Building the Internet on Bitcoin with Ordinal BTC and BSV

David Case (@shruggr) has created a website that provides inscribed data on Ordinals from both BSV and BTC., you can view files that exist on both chains. This is possible through the immutable hashes of transactions and files which, despite being on multiple blockchains, are still unique via SHA-256. This uniqueness allows for secure referencing from websites and assurance that the file served is indeed the file served and will not change.

shruggr linked a DNS TXT record to his domain, which indicated the ordinal for his domain to be used as the HTML. The HTML itself references other files inscribed at the top of both chains. The top image on the site is italics ordinal on BTC referencing other inscriptions on BTC.

BTC Ordinal recursive image

This image is actually three images superimposed on top of each other, where the parent refers to the three by the ordinal BTC.








The BSV ordinal is also recursive, where it has ordinal references to each part of the website, such as the icon, index.html, CSS, and JavaScript:

1SatOrdinals - ScriptHash

The ability to build web pages from several immutable files allows for creativity and new markets that weren’t possible before. Since each element now exists separately for public use, one can choose which pieces to build. This allows creators to commodify their images, HTML, CSS or JavaScript instead of just the entire website.

Additionally, creators can choose which pieces to build unique combinations of sites adding another dimension to the marketplace. Just like the BTC Ordinal combines three images to create a single one, anyone could do the same.

shrug and Luke Rohenaz(@wildsatchmo), pioneers of the 1 Sat Ordinals version of the viral token protocol originally built on BTC,joined a Twitter spaceimmediately afterwards to discuss this innovation. This concept revives the idea that Bitcoin can replace the internet, through experimentation that began soon after the fork of BSV and Bitcoin Cash in November 2018. In 2019,_unwritercreated a Bitcoin browser called Bottle, in which users browsed files uploaded to the BSV blockchain instead of the internet via HTTP.

Aside from the split markets aspect, the browsing experience is more robust and secure. For example, many articles, blog posts, and images are lost due to content that is no longer offered. These artifacts may not even exist on the Wayback Machine, as they may not have been captured or may have been deliberately removed if enough of the new culture requires it. Reading old forum posts from 2009 may not even be possible or full of broken links the site may not even be accessible.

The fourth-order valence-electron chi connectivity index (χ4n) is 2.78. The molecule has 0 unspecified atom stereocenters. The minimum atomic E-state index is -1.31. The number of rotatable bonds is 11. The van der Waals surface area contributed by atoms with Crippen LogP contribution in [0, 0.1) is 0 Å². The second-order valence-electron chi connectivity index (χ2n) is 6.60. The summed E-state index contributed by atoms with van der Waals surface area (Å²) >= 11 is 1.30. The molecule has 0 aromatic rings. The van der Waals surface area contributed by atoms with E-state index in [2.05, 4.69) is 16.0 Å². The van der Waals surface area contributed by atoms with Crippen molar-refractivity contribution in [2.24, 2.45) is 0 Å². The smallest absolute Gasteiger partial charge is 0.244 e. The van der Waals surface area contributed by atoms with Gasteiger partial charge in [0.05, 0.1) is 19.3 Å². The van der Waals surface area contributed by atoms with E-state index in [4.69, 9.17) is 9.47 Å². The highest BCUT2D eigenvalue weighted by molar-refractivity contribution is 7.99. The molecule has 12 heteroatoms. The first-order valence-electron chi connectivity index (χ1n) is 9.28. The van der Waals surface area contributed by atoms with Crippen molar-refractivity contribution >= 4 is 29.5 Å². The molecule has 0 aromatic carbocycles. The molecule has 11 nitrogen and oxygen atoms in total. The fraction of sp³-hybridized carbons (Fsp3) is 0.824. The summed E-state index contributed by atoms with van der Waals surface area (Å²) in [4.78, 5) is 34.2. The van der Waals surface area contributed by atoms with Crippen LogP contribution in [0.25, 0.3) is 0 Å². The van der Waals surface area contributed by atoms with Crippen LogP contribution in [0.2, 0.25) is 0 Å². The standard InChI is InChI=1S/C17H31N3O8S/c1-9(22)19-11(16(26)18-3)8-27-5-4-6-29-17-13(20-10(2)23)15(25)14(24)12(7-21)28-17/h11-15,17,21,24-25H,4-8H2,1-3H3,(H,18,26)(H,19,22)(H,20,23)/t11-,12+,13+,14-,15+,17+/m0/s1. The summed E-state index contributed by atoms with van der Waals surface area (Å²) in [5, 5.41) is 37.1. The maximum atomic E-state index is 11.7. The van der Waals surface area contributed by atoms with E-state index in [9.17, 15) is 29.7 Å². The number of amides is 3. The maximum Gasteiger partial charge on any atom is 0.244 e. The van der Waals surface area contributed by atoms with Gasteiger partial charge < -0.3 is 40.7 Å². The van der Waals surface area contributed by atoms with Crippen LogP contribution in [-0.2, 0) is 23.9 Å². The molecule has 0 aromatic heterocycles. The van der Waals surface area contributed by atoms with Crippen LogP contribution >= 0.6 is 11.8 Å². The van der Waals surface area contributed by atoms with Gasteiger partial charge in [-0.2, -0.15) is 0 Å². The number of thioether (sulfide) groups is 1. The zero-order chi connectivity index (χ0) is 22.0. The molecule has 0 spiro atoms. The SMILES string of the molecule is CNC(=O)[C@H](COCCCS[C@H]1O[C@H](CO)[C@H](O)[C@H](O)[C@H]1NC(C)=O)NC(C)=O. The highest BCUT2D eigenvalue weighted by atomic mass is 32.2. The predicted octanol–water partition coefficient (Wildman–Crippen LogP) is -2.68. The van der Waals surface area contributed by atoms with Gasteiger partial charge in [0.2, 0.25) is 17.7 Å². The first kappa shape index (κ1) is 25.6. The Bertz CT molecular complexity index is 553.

Literally,Bitcoin solves this problem.

Not only does Bitcoin solve the internet storage problem, it solves the problem of being able to monetize those old sites, posts, and pictures, while also fixing the incentive that got them going offline in the first place. If owners can consistently make money off the content they actually own, they’re more likely to publish it in the future, and if not, someone else can buy the rights to serve themselves.

Another way to improve your browser experience is security. As shruggr pointed out on the Twitter space, if browsers serve files by their hashes, HTTPS is no longer required. Content requestors can easily hash the file themselves and compare the hash to verify its legitimacy. Bitcoin may or may not replace the internet, but it will definitely make it more secure, more of a marketplace, and a much better user experience.

Look at Ty Everett: Users will see a better Internet

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New to Bitcoin? Check out CoinGeekBitcoins for beginnerssection, the ultimate resource guide to learn more about Bitcoin as originally envisioned by Satoshi Nakamoto and blockchain.

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